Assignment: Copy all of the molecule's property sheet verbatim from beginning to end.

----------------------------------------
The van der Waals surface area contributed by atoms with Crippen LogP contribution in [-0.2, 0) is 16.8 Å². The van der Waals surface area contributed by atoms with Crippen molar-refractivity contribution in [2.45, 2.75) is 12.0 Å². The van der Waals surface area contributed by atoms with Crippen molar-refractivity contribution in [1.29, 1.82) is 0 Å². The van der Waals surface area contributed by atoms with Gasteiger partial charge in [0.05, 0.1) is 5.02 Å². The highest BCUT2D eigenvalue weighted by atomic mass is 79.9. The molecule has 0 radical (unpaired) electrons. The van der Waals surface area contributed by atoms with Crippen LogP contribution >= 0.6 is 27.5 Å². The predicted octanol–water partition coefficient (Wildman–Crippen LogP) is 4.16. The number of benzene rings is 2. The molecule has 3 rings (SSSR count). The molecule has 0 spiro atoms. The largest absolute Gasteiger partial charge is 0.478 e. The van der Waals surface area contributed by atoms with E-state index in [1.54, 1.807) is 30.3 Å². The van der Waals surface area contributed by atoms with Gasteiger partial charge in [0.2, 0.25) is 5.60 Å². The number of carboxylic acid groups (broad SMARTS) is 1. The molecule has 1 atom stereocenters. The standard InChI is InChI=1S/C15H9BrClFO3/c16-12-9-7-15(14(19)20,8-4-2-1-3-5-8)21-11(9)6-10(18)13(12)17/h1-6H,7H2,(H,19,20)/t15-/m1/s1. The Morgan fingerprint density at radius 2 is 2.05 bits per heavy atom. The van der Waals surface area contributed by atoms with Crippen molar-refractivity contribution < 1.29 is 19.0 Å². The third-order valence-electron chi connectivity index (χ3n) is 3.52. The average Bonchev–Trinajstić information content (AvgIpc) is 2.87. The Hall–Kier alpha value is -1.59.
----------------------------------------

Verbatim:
The van der Waals surface area contributed by atoms with Crippen LogP contribution in [-0.2, 0) is 16.8 Å². The van der Waals surface area contributed by atoms with Crippen molar-refractivity contribution in [2.45, 2.75) is 12.0 Å². The van der Waals surface area contributed by atoms with Crippen molar-refractivity contribution in [1.29, 1.82) is 0 Å². The van der Waals surface area contributed by atoms with Gasteiger partial charge in [0.05, 0.1) is 5.02 Å². The highest BCUT2D eigenvalue weighted by atomic mass is 79.9. The molecule has 0 radical (unpaired) electrons. The van der Waals surface area contributed by atoms with Crippen LogP contribution >= 0.6 is 27.5 Å². The predicted octanol–water partition coefficient (Wildman–Crippen LogP) is 4.16. The number of benzene rings is 2. The molecule has 3 rings (SSSR count). The molecule has 0 spiro atoms. The largest absolute Gasteiger partial charge is 0.478 e. The van der Waals surface area contributed by atoms with E-state index in [1.54, 1.807) is 30.3 Å². The van der Waals surface area contributed by atoms with Gasteiger partial charge in [0.2, 0.25) is 5.60 Å². The number of carboxylic acid groups (broad SMARTS) is 1. The molecule has 1 atom stereocenters. The standard InChI is InChI=1S/C15H9BrClFO3/c16-12-9-7-15(14(19)20,8-4-2-1-3-5-8)21-11(9)6-10(18)13(12)17/h1-6H,7H2,(H,19,20)/t15-/m1/s1. The Morgan fingerprint density at radius 2 is 2.05 bits per heavy atom. The van der Waals surface area contributed by atoms with Crippen molar-refractivity contribution < 1.29 is 19.0 Å². The third-order valence-electron chi connectivity index (χ3n) is 3.52. The average Bonchev–Trinajstić information content (AvgIpc) is 2.87. The Hall–Kier alpha value is -1.59.